Having a meal surrounded by the great outdoors, a tasteful garden, or the pavement in London tends to be a bit of a faff. For some reason a bit of sun makes a lot of us lower our standards. Why, when it’s 25 degrees, are you more inclined to eat a subpar burger on a lopsided table that gives you flashbacks of that time you got drunk and failed to build your Ikea furniture properly? With that said, all it takes is a tiny bit of pre-planning and a load of options, and you can be eating some of London’s best food al fresco. These are the best restaurants for eating outside in London.
Some people are a little picky about what they eat on a summer’s day. They want something light but filling, delicious but not too rich. These are not the people you want to be eating outside at Kitty Fisher’s with. You want absolute hedonists like yourself. Friends who will revel sitting in one of the two tables out front, delighted to spend two hours (minimum) there. Ready to devour welsh rarebit, croquettes, risotto, and a bit of lamb. Yes this is expensive. But we can’t think of a better outside spot to spend your money in.
Yes, Greyhound can be a little bit much when you’re trying to get a nice and straightforward meal at lunch or dinner, but it also has one of the best terraces in London. With a range of seating - from soft sofas to tall tables - this is an excellent outdoor space to have a few cocktails and see what takes your fancy on the menu. We’d recommend keeping to the less fusion-y Thai stuff.
These may just be your standard pub benches out front, but is there anything better then when you bag one of these, set up for a few hours and know you’re going to eat some of the best food in London in the glorious outdoors? We think not. The food is excellent and constantly changing, but the salads and fish dishes are always delicious. The Anchor and Hope is everything you want on a summer’s day - as long as you get there early enough to get a spot outside.
Exmouth Market is one of the capital’s biggest treats: a pedestrianised street. There’s something uniquely transformative about eating outside on a pedestrianised street in London. You suddenly feel, for no reason whatsoever, like an SUI (Sophisticated Urban Individual). Moro definitely adds to this sensation. You’ll order some delicious mezze ft. pomegranate, another carafe of wine, and smiley sagely at the city drunkenly spilling out onto the pavement. You don’t know what a sage smile is, but you’ll definitely try and do it.
Sure we could’ve gone for the original on Exmouth Market, but we prefer Morito’s Hackney outpost if we’re honest. The outside tables are a bit of a makeshift set up, but with Sager + Wilde next door it makes for the perfect one-two combo. A negroni before while patiently waiting to pounce on a table outside, then a delicious meal of Spanish-y, North African-y tapas, cava on tap, and then a move back to S+W. OK it’s more of a one-two-three, but it’s a killer summer outdoors move.
A meal outside at Ciao Bella is one of London’s great pleasures, mainly because you kind of don’t feel like you’re in London. The outside terrace is best suited to early evening meals with a a bottle of wine, desserts, and lots and lots of laughter. It’s a rare restaurant that’s bang in the middle of London, and just the right balance between comfortable and crowded. Plus, there’s never not a time for a good plate of pasta.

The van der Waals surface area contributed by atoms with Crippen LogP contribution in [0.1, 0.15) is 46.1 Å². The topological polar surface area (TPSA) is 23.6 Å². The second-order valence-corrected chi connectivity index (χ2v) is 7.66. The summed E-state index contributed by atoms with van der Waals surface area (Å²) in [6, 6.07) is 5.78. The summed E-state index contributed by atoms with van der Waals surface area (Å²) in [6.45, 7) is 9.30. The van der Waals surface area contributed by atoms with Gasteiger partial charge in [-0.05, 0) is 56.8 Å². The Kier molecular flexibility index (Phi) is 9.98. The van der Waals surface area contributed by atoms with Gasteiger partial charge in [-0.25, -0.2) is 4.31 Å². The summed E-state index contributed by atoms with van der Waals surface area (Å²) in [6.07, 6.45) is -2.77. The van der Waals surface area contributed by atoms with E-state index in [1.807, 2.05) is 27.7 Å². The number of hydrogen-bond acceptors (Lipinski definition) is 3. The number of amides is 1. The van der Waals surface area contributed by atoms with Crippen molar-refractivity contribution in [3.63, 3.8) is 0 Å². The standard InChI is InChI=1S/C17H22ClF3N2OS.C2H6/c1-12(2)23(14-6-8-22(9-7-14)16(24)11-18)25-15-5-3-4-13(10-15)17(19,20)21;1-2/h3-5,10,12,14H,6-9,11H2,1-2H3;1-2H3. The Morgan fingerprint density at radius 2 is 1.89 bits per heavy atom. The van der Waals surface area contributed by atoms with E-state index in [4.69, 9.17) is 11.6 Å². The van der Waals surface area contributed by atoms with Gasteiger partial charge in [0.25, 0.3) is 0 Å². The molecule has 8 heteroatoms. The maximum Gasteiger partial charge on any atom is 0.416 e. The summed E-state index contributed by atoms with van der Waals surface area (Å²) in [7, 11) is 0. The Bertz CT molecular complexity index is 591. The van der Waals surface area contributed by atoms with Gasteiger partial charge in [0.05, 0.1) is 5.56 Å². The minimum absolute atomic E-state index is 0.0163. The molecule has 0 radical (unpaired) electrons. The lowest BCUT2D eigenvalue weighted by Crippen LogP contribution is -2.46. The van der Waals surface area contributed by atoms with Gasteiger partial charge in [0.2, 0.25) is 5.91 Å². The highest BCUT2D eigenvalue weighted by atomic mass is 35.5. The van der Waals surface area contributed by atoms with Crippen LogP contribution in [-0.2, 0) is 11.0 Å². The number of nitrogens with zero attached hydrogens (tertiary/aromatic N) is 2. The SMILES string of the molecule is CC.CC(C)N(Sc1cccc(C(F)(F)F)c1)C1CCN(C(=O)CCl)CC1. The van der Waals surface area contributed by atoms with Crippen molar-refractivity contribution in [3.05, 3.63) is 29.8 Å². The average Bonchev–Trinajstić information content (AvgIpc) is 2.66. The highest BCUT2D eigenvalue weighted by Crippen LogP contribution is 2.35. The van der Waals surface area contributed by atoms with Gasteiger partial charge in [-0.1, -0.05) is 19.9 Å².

Sitting outside for a decent meal in Soho can fast turn into a bun fight when everybody has had a drink or two. Thankfully with places like Pastaio that offer good pasta, quickly and cheaply, turnaround can be fast enough to keep stress at bay. This is an ideal spot to grab an early evening dinner when you’re out and about in the West End. Admittedly, a lot of people will probably have the same idea. You’ve just gotta be a little patient and not let that aperol go to your head.
Sager & Wilde’s outpost on Paradise Row ticks all the boxes you’d expect of an East London restaurant. It’s housed in an old railway arch, with scuffed furniture, small plates of French and Italian-leaning food, and a nice list of wines by the bottle or glass. Your trendiest friends will love it. Come summer, the spacious terrace is excellent to lounge around on with a group of mates - hit it up for a glass of wine and some pasta, or feel free to stretch your session out all night.
Like the Great Plains being roamed by herds of majestic bison, the warehouses of Hackney Wick form the perfect natural habitat for hipsters to thrive in great numbers. You’ll find plenty of them at Crate Brewery, where in addition to excellent house-brewed beers and ciders on tap, they dish out brilliant thin-crust pizzas. There’s masses of outdoor space for your crew to sit by the canal, and even a little rowboat you can sit in - just try not to tip it over, unless you want to contract leptospirosis.
In Soho, ‘dining al fresco’ oftem means standing outside a pub with a cold pint of Guinness. It’s tough to squeeze tables into the narrow streets that are usually rammed with black cabs, but Wright Brothers has figured it out. On a sunny day, it’s tough to beat the combo of a dozen oysters and a glass of something cold and crisp. Take full of advantage of their afternoon deal that’ll give you an oyster for a quid between 3-6pm. It’s a perfect excuse to day drink.
It’s not really outdoors, but the verandah at Dishoom’s Shoreditch restaurant easily surpasses the majority of ho-hum terraces. You’ll be lucky to bag a table here but it’s worth the hassle, as you’ll feel like you’re in a rich guy’s garden in Delhi. Dishoom’s great at any time of day, whether you’re grabbing a bacon and egg naan for breakfast, settling down for afternoon tea, or praising the gods when you nab a table for dinner and a plate of sizzling lamb chops lands on your table. Well done, you.